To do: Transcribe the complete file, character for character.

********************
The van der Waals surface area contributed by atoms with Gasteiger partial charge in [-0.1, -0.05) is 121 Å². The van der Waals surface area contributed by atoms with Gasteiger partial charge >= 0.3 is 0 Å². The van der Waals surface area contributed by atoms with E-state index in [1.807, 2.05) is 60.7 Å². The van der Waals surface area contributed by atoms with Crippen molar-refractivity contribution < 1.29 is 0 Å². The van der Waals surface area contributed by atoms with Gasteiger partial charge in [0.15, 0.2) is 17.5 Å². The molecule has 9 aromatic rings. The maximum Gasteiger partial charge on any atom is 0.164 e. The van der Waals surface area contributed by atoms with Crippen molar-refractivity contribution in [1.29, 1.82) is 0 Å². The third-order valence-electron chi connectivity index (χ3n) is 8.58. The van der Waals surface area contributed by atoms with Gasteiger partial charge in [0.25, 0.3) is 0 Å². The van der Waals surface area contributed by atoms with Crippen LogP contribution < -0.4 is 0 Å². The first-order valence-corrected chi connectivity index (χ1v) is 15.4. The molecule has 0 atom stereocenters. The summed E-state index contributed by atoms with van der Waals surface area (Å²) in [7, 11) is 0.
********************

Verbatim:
The van der Waals surface area contributed by atoms with Gasteiger partial charge in [-0.1, -0.05) is 121 Å². The van der Waals surface area contributed by atoms with Gasteiger partial charge >= 0.3 is 0 Å². The van der Waals surface area contributed by atoms with E-state index in [1.807, 2.05) is 60.7 Å². The van der Waals surface area contributed by atoms with Crippen molar-refractivity contribution < 1.29 is 0 Å². The van der Waals surface area contributed by atoms with Gasteiger partial charge in [0.15, 0.2) is 17.5 Å². The molecule has 9 aromatic rings. The maximum Gasteiger partial charge on any atom is 0.164 e. The van der Waals surface area contributed by atoms with Crippen molar-refractivity contribution in [1.29, 1.82) is 0 Å². The third-order valence-electron chi connectivity index (χ3n) is 8.58. The van der Waals surface area contributed by atoms with Gasteiger partial charge in [0.25, 0.3) is 0 Å². The van der Waals surface area contributed by atoms with Crippen LogP contribution < -0.4 is 0 Å². The first-order valence-corrected chi connectivity index (χ1v) is 15.4. The molecule has 0 atom stereocenters. The summed E-state index contributed by atoms with van der Waals surface area (Å²) in [7, 11) is 0.